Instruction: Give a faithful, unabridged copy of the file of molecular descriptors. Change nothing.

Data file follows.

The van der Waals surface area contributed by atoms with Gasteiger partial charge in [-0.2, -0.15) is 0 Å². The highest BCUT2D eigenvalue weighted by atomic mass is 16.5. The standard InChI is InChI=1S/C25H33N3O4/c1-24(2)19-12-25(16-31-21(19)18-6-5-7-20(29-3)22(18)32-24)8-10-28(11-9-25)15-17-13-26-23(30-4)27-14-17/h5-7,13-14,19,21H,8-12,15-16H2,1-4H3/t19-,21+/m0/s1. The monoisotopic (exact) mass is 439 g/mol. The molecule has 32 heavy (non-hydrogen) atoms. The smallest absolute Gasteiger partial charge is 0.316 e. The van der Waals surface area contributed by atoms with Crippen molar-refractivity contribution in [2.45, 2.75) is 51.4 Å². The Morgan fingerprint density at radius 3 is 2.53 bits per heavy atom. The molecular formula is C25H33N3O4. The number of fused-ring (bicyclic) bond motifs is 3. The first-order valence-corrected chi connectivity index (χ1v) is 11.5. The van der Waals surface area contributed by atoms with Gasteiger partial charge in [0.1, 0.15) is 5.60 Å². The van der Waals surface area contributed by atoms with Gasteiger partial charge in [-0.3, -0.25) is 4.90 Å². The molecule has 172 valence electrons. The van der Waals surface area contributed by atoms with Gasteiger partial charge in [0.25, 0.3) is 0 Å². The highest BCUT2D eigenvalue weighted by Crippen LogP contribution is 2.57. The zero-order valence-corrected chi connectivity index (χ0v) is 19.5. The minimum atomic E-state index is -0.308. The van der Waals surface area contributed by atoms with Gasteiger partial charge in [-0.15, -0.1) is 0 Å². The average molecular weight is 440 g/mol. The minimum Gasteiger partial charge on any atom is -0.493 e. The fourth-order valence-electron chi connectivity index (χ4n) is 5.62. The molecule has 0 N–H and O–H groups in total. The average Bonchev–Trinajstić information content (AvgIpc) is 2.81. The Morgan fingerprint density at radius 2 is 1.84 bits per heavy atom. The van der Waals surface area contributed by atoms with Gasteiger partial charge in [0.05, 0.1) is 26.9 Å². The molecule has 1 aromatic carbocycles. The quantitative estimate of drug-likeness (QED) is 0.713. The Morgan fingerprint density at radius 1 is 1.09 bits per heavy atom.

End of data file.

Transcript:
The van der Waals surface area contributed by atoms with Gasteiger partial charge in [-0.2, -0.15) is 0 Å². The highest BCUT2D eigenvalue weighted by atomic mass is 16.5. The standard InChI is InChI=1S/C25H33N3O4/c1-24(2)19-12-25(16-31-21(19)18-6-5-7-20(29-3)22(18)32-24)8-10-28(11-9-25)15-17-13-26-23(30-4)27-14-17/h5-7,13-14,19,21H,8-12,15-16H2,1-4H3/t19-,21+/m0/s1. The monoisotopic (exact) mass is 439 g/mol. The molecule has 32 heavy (non-hydrogen) atoms. The smallest absolute Gasteiger partial charge is 0.316 e. The van der Waals surface area contributed by atoms with Crippen molar-refractivity contribution in [2.45, 2.75) is 51.4 Å². The Morgan fingerprint density at radius 3 is 2.53 bits per heavy atom. The molecular formula is C25H33N3O4. The number of fused-ring (bicyclic) bond motifs is 3. The first-order valence-corrected chi connectivity index (χ1v) is 11.5. The van der Waals surface area contributed by atoms with Gasteiger partial charge in [0.1, 0.15) is 5.60 Å². The van der Waals surface area contributed by atoms with Gasteiger partial charge in [-0.3, -0.25) is 4.90 Å². The molecule has 172 valence electrons. The van der Waals surface area contributed by atoms with Gasteiger partial charge in [0.25, 0.3) is 0 Å². The highest BCUT2D eigenvalue weighted by Crippen LogP contribution is 2.57. The zero-order valence-corrected chi connectivity index (χ0v) is 19.5. The minimum atomic E-state index is -0.308. The van der Waals surface area contributed by atoms with Gasteiger partial charge in [-0.15, -0.1) is 0 Å². The average molecular weight is 440 g/mol. The minimum Gasteiger partial charge on any atom is -0.493 e. The fourth-order valence-electron chi connectivity index (χ4n) is 5.62. The molecule has 0 N–H and O–H groups in total. The average Bonchev–Trinajstić information content (AvgIpc) is 2.81. The Morgan fingerprint density at radius 2 is 1.84 bits per heavy atom. The van der Waals surface area contributed by atoms with Gasteiger partial charge in [0.05, 0.1) is 26.9 Å². The molecule has 1 aromatic carbocycles. The quantitative estimate of drug-likeness (QED) is 0.713. The Morgan fingerprint density at radius 1 is 1.09 bits per heavy atom.